5. I know a lot of women who have both successful careers and families of their own. The first few years of the youngsters lives it was more difficult then when they were in school, but they have all managed it. When looking at all these women, they all have strong Type A types. They have balanced a lot of things since they were young, and they are just used to efficient time management and planning ahead. Their husbands also have successful careers, sometimes they had to drop the kids off at their grandparents house, or the kids had to have extended sleep overs on school nights but they didn’t mind that at all. You can have a successful career, you can return after having more than one child, it is possible, crazy but possible.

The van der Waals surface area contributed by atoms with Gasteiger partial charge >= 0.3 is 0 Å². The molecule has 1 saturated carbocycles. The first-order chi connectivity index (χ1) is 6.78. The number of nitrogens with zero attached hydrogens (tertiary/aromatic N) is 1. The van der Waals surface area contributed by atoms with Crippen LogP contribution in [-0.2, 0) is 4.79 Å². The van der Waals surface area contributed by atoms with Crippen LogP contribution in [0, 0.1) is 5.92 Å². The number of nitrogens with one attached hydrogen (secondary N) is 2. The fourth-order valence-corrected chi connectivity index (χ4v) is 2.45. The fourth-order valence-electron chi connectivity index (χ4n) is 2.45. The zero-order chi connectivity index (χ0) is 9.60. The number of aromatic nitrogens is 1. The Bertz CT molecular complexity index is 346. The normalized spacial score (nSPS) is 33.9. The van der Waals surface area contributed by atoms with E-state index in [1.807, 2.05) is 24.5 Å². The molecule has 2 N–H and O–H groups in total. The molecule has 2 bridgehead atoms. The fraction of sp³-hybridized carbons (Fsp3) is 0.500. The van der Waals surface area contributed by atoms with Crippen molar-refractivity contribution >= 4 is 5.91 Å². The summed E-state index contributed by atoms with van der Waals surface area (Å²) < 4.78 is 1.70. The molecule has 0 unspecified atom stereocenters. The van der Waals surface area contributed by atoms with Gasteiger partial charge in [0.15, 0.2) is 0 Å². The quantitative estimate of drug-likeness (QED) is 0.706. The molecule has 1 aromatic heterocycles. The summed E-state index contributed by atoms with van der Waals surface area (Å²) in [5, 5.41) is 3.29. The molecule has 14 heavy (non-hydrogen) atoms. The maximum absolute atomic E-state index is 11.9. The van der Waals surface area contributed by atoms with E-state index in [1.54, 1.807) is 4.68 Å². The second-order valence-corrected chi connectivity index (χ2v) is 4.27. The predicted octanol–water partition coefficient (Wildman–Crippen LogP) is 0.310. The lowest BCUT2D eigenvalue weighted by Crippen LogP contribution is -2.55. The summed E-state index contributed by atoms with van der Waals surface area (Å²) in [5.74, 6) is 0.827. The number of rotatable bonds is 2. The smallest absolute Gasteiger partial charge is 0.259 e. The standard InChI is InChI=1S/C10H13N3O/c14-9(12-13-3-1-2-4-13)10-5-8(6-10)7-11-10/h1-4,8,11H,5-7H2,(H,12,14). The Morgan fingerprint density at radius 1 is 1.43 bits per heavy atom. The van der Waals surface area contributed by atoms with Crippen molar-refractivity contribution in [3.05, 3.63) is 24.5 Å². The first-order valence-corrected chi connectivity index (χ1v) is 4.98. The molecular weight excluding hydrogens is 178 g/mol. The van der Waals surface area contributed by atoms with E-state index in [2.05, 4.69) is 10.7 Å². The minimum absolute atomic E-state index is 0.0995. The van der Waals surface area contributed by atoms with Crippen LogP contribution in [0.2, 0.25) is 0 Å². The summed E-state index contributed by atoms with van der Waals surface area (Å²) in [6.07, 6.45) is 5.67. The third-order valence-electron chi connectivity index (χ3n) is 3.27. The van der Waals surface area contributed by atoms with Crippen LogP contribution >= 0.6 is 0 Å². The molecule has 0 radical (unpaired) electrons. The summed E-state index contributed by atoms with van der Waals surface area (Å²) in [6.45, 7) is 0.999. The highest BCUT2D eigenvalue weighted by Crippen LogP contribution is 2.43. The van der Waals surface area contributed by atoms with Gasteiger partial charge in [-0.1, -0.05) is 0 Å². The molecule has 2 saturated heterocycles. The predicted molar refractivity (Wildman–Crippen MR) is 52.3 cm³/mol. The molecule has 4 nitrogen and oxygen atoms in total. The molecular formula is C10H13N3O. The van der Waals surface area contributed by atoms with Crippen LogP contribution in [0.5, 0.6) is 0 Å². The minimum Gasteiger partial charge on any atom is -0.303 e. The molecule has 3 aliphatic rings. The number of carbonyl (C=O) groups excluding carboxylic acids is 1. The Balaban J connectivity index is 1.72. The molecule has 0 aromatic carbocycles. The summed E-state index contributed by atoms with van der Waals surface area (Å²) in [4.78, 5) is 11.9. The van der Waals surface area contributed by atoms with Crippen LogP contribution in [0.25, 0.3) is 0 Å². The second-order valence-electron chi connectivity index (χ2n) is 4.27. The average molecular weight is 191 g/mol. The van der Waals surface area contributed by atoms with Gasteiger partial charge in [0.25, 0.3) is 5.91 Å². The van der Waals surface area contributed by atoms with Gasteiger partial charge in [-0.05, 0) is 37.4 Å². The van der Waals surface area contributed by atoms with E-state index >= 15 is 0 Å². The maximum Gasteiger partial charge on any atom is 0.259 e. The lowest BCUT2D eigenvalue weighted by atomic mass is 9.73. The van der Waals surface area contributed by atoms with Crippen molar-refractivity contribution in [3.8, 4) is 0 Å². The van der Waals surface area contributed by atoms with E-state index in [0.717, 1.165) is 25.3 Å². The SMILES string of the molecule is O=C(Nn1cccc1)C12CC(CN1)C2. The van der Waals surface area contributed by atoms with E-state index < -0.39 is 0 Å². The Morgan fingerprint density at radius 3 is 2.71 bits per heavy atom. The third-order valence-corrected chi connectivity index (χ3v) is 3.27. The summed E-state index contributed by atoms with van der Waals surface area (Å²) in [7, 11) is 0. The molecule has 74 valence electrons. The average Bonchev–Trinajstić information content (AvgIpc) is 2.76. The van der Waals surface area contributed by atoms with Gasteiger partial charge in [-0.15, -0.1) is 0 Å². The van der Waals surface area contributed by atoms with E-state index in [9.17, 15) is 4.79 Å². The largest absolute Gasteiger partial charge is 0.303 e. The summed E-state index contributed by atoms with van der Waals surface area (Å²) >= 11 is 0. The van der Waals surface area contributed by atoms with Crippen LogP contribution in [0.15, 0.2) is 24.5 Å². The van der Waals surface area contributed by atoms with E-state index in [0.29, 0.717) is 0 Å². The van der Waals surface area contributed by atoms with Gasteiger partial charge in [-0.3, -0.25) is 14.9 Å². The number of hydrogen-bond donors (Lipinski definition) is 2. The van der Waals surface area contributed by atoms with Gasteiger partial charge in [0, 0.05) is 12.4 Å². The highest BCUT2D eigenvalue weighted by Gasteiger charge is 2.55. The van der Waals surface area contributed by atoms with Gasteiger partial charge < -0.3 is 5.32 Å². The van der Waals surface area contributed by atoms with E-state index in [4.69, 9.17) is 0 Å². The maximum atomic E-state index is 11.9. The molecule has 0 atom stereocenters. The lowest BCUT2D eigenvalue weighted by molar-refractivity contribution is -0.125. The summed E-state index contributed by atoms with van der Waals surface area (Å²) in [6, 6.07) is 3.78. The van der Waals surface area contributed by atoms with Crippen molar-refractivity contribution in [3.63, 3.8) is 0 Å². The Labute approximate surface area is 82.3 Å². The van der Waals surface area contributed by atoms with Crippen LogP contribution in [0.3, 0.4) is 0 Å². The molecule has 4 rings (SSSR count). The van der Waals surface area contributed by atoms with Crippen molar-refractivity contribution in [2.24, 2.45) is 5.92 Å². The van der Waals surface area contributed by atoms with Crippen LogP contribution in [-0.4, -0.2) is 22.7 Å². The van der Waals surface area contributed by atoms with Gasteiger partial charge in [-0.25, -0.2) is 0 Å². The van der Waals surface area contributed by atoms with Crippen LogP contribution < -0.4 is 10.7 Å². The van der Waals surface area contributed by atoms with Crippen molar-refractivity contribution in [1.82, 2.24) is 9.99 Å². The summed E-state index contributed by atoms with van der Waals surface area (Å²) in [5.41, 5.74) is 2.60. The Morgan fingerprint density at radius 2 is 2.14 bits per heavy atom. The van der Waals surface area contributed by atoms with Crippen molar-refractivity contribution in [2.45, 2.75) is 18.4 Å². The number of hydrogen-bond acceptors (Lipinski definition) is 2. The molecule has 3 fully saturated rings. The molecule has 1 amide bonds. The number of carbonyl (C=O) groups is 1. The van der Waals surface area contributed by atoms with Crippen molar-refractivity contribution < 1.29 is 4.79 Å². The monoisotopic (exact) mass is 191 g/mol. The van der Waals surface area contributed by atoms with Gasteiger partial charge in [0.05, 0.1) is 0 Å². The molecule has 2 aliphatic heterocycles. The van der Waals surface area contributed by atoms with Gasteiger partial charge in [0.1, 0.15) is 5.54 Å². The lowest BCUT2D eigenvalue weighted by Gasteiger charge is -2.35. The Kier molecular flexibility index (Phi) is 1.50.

6. The second generation gender bias is a problem, but one that can only be eliminated or improved by awareness. If men subconsciously perform these actions that prevent women from advancing in society and often stem from cultural expectations how are they to know what the problem is. This problem can be seen in everyday life, but especially in the demographics of the call. A 1 to 27 ratio is not something that can create change if only 3% of the men show up to the discussion. In talking with a prominent woman academic leader she signified that it was a human issue, and even helped develop a class around it in a business school in Canada. Their way of getting more men involved in the discussion was to change the name of the course to be less focused on the gender title despite it being a significant topic of the class. While the likelihood of men taking the class would increase, it is necessarily a final solution. Women and men make up roughly 50% of American society so this humanitarian issue can only be solved by both parties. Thus, the ideas in the class can be discussed with others easily enough to spread the understanding.